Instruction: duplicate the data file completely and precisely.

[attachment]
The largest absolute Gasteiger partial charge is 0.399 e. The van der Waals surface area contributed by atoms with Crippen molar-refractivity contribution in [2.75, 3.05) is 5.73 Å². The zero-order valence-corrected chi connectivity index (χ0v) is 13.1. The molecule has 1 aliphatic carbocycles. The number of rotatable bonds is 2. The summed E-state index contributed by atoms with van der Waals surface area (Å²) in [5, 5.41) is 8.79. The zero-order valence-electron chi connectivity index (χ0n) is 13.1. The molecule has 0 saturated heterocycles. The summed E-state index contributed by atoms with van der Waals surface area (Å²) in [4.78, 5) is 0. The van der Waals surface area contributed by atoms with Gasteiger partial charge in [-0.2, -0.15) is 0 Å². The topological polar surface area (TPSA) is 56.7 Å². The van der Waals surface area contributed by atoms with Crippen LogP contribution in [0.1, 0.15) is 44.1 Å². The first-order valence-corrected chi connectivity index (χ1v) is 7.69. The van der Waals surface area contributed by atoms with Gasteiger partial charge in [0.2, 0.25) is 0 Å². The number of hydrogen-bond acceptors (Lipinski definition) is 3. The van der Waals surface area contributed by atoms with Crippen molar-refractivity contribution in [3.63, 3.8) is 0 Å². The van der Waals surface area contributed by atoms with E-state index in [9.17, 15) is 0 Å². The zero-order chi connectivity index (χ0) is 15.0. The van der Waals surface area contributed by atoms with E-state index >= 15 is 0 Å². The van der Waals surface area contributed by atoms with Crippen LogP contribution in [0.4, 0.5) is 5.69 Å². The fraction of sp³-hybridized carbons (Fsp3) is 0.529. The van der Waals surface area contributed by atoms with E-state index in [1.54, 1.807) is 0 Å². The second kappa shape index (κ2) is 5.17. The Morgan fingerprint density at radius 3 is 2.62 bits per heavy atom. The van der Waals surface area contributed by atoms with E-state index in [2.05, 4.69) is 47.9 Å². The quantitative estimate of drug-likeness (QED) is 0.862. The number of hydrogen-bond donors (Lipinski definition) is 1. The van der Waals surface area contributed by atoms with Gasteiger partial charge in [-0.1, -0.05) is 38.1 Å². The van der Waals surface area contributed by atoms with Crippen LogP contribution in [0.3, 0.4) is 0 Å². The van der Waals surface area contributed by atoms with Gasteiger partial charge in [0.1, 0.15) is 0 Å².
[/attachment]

The largest absolute Gasteiger partial charge is 0.399 e. The van der Waals surface area contributed by atoms with Crippen molar-refractivity contribution in [2.75, 3.05) is 5.73 Å². The zero-order valence-corrected chi connectivity index (χ0v) is 13.1. The molecule has 1 aliphatic carbocycles. The number of rotatable bonds is 2. The summed E-state index contributed by atoms with van der Waals surface area (Å²) in [5, 5.41) is 8.79. The zero-order valence-electron chi connectivity index (χ0n) is 13.1. The molecule has 0 saturated heterocycles. The summed E-state index contributed by atoms with van der Waals surface area (Å²) in [4.78, 5) is 0. The van der Waals surface area contributed by atoms with Gasteiger partial charge in [-0.2, -0.15) is 0 Å². The topological polar surface area (TPSA) is 56.7 Å². The van der Waals surface area contributed by atoms with Crippen LogP contribution in [0.1, 0.15) is 44.1 Å². The first-order valence-corrected chi connectivity index (χ1v) is 7.69. The van der Waals surface area contributed by atoms with Gasteiger partial charge in [0.2, 0.25) is 0 Å². The number of hydrogen-bond acceptors (Lipinski definition) is 3. The van der Waals surface area contributed by atoms with Crippen molar-refractivity contribution in [3.63, 3.8) is 0 Å². The van der Waals surface area contributed by atoms with E-state index in [9.17, 15) is 0 Å². The zero-order chi connectivity index (χ0) is 15.0. The van der Waals surface area contributed by atoms with E-state index >= 15 is 0 Å². The van der Waals surface area contributed by atoms with Crippen LogP contribution in [0.4, 0.5) is 5.69 Å². The fraction of sp³-hybridized carbons (Fsp3) is 0.529. The van der Waals surface area contributed by atoms with E-state index in [1.54, 1.807) is 0 Å². The second kappa shape index (κ2) is 5.17. The Morgan fingerprint density at radius 3 is 2.62 bits per heavy atom. The van der Waals surface area contributed by atoms with E-state index in [2.05, 4.69) is 47.9 Å². The quantitative estimate of drug-likeness (QED) is 0.862. The number of hydrogen-bond donors (Lipinski definition) is 1. The van der Waals surface area contributed by atoms with Gasteiger partial charge in [-0.1, -0.05) is 38.1 Å². The van der Waals surface area contributed by atoms with Crippen LogP contribution in [0.3, 0.4) is 0 Å². The van der Waals surface area contributed by atoms with Gasteiger partial charge in [0.1, 0.15) is 0 Å².